April 12 -May 10, 2002
Gallery Korea at the Korean Cultural Center New York
(460 Park Ave. 6th Floor, New York, NY 10022)
Gallery Korea is pleased to announce the first exhibition in its annual series of group exhibitions selected from slides by a jury of art professionals. This years jury was comprised of Sabine Rewald, Associate Curator of Modern Art at the Metropolitan Museum, Christopher Phillips, Chief Curator of the International Center of Photography, Hyunsoo Woo, Assistant Director of the Japan Society Gallery, David Ebony, Associate Managing Editor of Art in America, and Gerard McCarthy, Curator of Gallery Korea.
In different ways the work in Absence draws on ideas of loss and recollection; each artist has particular concerns but, all share a sense of rupture from historical traditions. Susan Loi Deseyn works with photographic images that are obscured by layers of black paint but just identifiable by the line of silhouette. Unpainted patches appear as explosions of color that confound our interpretation of the original object. Hae Sun Hwang also reconfigures an image. A pencil drawing is erased and then somewhat reconstituted with the dust produced by the eraser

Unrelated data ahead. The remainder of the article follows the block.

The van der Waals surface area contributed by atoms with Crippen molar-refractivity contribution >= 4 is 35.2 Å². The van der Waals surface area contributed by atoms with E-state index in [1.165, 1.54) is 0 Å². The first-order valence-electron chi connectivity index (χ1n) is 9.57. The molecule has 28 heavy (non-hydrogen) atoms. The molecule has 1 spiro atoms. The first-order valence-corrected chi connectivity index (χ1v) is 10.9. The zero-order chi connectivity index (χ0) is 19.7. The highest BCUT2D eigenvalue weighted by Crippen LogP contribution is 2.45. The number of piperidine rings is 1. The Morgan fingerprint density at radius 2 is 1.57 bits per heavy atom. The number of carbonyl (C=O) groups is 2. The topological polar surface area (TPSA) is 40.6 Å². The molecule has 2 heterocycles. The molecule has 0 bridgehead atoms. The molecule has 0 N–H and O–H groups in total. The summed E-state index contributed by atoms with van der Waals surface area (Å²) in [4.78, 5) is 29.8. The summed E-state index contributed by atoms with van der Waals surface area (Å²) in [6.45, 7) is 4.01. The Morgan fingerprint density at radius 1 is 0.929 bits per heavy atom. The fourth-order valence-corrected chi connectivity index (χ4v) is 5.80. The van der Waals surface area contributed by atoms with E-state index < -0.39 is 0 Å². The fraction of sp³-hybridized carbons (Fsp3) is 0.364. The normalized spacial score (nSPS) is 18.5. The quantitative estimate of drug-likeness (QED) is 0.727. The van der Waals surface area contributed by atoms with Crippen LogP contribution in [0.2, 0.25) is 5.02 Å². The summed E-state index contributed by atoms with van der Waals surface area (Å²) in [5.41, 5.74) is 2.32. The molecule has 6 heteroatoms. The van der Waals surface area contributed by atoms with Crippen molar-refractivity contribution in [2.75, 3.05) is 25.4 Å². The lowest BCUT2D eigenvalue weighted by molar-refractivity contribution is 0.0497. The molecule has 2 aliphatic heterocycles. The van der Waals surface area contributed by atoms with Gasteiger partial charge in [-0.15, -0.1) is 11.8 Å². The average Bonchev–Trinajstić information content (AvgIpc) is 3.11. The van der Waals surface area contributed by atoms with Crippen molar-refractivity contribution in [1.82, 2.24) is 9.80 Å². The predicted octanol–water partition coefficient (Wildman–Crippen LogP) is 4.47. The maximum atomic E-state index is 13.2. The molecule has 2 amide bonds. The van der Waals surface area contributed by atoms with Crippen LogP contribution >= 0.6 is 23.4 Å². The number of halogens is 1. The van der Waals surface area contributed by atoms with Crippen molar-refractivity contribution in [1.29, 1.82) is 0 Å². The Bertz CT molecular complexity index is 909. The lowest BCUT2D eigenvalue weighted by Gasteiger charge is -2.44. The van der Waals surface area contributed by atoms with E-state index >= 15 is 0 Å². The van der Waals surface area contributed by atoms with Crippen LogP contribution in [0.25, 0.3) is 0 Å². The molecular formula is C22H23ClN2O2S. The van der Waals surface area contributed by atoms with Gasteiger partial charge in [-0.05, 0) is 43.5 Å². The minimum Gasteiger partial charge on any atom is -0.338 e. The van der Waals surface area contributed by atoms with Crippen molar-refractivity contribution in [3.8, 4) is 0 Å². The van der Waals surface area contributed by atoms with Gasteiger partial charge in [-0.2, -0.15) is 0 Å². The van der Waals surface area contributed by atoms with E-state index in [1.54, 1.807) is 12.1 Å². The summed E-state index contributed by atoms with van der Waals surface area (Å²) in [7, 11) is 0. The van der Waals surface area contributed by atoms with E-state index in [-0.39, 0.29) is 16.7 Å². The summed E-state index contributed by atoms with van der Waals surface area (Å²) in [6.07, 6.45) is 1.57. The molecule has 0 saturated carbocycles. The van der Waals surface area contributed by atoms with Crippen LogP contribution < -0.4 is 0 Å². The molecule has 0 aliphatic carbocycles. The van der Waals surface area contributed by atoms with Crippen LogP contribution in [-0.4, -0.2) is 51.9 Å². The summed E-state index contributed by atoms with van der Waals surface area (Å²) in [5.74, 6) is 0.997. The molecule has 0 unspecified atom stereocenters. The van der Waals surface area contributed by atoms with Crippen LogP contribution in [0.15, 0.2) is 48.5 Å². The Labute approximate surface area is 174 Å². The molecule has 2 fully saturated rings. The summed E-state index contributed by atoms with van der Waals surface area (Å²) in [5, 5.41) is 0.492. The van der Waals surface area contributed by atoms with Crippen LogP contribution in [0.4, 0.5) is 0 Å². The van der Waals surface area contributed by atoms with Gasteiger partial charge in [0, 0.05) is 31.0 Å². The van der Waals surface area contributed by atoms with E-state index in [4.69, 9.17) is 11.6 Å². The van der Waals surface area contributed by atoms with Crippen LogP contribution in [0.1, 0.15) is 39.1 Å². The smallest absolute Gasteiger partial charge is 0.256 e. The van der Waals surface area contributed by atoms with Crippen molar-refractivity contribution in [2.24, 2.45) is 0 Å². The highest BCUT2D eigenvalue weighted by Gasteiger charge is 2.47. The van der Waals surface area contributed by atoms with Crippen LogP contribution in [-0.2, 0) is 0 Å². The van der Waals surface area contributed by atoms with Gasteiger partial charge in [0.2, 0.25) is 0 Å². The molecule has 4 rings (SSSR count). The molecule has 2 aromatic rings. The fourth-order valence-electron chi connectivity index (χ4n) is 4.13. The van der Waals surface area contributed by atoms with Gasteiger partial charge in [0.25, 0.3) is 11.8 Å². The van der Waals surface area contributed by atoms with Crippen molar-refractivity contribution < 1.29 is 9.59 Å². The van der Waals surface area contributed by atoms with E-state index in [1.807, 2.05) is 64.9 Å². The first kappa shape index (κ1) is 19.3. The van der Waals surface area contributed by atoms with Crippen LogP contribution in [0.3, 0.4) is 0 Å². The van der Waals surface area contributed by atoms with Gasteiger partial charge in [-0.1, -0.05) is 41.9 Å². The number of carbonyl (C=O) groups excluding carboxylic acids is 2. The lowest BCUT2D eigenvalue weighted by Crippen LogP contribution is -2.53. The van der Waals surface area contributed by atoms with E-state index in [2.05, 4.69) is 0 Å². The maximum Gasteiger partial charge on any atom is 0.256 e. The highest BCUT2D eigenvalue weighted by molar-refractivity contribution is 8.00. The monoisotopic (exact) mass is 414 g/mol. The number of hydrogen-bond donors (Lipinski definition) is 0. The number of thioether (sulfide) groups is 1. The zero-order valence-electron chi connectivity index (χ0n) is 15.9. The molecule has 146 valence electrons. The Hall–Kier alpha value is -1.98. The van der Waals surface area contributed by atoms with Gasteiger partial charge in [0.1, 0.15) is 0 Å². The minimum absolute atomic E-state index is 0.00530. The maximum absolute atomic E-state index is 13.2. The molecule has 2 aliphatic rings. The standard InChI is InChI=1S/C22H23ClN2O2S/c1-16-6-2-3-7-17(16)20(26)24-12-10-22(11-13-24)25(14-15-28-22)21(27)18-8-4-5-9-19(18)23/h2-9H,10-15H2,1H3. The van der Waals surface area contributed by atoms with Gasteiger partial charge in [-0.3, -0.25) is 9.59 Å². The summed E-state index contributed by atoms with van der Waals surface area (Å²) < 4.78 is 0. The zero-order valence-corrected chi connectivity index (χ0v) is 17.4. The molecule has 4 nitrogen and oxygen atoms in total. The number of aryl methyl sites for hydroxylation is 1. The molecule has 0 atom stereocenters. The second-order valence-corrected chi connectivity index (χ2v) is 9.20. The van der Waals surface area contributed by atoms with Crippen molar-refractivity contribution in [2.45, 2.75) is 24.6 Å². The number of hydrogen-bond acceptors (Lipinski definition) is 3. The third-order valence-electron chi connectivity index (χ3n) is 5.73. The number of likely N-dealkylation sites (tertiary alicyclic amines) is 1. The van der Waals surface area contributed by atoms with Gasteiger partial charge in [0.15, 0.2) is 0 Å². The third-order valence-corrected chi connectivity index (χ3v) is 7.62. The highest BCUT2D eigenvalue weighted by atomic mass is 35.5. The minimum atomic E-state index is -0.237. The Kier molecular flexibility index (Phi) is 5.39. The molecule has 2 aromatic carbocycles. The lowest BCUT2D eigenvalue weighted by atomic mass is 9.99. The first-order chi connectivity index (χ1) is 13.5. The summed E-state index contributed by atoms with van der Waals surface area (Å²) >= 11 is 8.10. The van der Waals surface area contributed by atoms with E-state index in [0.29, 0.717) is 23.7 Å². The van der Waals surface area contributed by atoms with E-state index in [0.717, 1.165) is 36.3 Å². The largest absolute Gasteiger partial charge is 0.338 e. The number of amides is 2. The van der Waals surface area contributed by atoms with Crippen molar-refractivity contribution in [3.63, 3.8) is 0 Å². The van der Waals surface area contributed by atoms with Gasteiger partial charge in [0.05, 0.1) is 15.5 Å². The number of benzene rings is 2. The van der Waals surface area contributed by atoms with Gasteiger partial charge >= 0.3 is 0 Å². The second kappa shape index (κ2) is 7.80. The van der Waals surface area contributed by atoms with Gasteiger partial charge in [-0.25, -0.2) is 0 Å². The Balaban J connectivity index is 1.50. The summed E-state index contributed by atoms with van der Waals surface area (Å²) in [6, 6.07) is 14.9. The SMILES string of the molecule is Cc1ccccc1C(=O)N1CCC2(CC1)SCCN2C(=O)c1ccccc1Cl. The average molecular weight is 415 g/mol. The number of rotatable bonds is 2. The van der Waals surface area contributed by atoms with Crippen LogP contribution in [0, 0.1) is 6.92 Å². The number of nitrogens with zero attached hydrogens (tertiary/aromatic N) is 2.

Yoeuijoo Kim appropriates the banner paintings that announce the exotic stars of the sideshow tent at traveling fairs. She makes slight adjustments to the traditional format of these declamatory images to further her own identification with the human subjects on display. The small still-life paintings of Hee Jeong Jang feature the divided bodies of Barbie dolls. It is through such peculiar subject matter that this artist connects with the Western tradition of easel painting
The sculpture made by Sung Hae Chu suggests an endless pursuit of a universal space. Her process of repetitive dismantling and compounding is an attempt to create wholeness out of rupture and singularity out of plurality. The composite paintings of Joong Duck Song recollect past experience. The treasure of memory as much as memory itself is conveyed to viewers exploring the lyrical imagery in his pictures. Wayne Hodge explores the way ambient space influences the construction of immediate experience. He will wrap two columns of the gallery in silk and present two colored hoods in adjacent display cabinets. In this way sensuality is underscored as essential to the aesthetic experience.